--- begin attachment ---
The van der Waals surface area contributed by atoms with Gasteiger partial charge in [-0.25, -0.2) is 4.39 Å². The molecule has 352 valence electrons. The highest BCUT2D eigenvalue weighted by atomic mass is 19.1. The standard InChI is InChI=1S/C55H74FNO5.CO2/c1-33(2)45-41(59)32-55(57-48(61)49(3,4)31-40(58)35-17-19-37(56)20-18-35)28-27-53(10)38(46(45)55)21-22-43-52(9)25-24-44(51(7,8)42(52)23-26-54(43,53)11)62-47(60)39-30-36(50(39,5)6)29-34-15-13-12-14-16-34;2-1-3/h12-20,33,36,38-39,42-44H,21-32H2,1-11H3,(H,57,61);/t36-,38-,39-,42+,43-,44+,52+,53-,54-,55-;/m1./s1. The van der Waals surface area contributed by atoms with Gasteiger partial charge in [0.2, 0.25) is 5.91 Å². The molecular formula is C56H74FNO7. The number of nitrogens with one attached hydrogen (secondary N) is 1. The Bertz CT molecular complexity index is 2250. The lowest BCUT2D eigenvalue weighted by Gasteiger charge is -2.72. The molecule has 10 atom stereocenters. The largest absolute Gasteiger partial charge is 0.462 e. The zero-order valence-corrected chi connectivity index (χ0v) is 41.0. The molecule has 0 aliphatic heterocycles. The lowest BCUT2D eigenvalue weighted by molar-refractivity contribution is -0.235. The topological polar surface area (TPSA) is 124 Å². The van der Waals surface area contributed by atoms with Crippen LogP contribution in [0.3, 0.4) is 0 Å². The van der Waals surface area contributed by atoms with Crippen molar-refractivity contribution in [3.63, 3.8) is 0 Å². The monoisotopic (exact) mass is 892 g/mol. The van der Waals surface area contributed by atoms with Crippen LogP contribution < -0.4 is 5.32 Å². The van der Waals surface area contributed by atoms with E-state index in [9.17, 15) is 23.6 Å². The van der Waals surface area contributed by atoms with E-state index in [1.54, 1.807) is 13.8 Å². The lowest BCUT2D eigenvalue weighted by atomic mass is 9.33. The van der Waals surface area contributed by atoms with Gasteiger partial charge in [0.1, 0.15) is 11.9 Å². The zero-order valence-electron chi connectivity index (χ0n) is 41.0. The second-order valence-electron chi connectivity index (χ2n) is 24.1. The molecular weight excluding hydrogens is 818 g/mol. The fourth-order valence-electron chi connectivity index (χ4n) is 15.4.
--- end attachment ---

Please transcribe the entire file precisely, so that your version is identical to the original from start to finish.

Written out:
The van der Waals surface area contributed by atoms with Gasteiger partial charge in [-0.25, -0.2) is 4.39 Å². The molecule has 352 valence electrons. The highest BCUT2D eigenvalue weighted by atomic mass is 19.1. The standard InChI is InChI=1S/C55H74FNO5.CO2/c1-33(2)45-41(59)32-55(57-48(61)49(3,4)31-40(58)35-17-19-37(56)20-18-35)28-27-53(10)38(46(45)55)21-22-43-52(9)25-24-44(51(7,8)42(52)23-26-54(43,53)11)62-47(60)39-30-36(50(39,5)6)29-34-15-13-12-14-16-34;2-1-3/h12-20,33,36,38-39,42-44H,21-32H2,1-11H3,(H,57,61);/t36-,38-,39-,42+,43-,44+,52+,53-,54-,55-;/m1./s1. The van der Waals surface area contributed by atoms with Gasteiger partial charge in [0.2, 0.25) is 5.91 Å². The molecular formula is C56H74FNO7. The number of nitrogens with one attached hydrogen (secondary N) is 1. The Bertz CT molecular complexity index is 2250. The lowest BCUT2D eigenvalue weighted by Gasteiger charge is -2.72. The molecule has 10 atom stereocenters. The largest absolute Gasteiger partial charge is 0.462 e. The zero-order valence-corrected chi connectivity index (χ0v) is 41.0. The molecule has 0 aliphatic heterocycles. The lowest BCUT2D eigenvalue weighted by molar-refractivity contribution is -0.235. The topological polar surface area (TPSA) is 124 Å². The van der Waals surface area contributed by atoms with Crippen LogP contribution in [0.3, 0.4) is 0 Å². The van der Waals surface area contributed by atoms with Crippen molar-refractivity contribution in [3.63, 3.8) is 0 Å². The monoisotopic (exact) mass is 892 g/mol. The van der Waals surface area contributed by atoms with Crippen LogP contribution < -0.4 is 5.32 Å². The van der Waals surface area contributed by atoms with E-state index in [9.17, 15) is 23.6 Å². The van der Waals surface area contributed by atoms with E-state index in [1.54, 1.807) is 13.8 Å². The lowest BCUT2D eigenvalue weighted by atomic mass is 9.33. The van der Waals surface area contributed by atoms with Gasteiger partial charge in [0.1, 0.15) is 11.9 Å². The zero-order valence-electron chi connectivity index (χ0n) is 41.0. The second-order valence-electron chi connectivity index (χ2n) is 24.1. The molecular weight excluding hydrogens is 818 g/mol. The fourth-order valence-electron chi connectivity index (χ4n) is 15.4.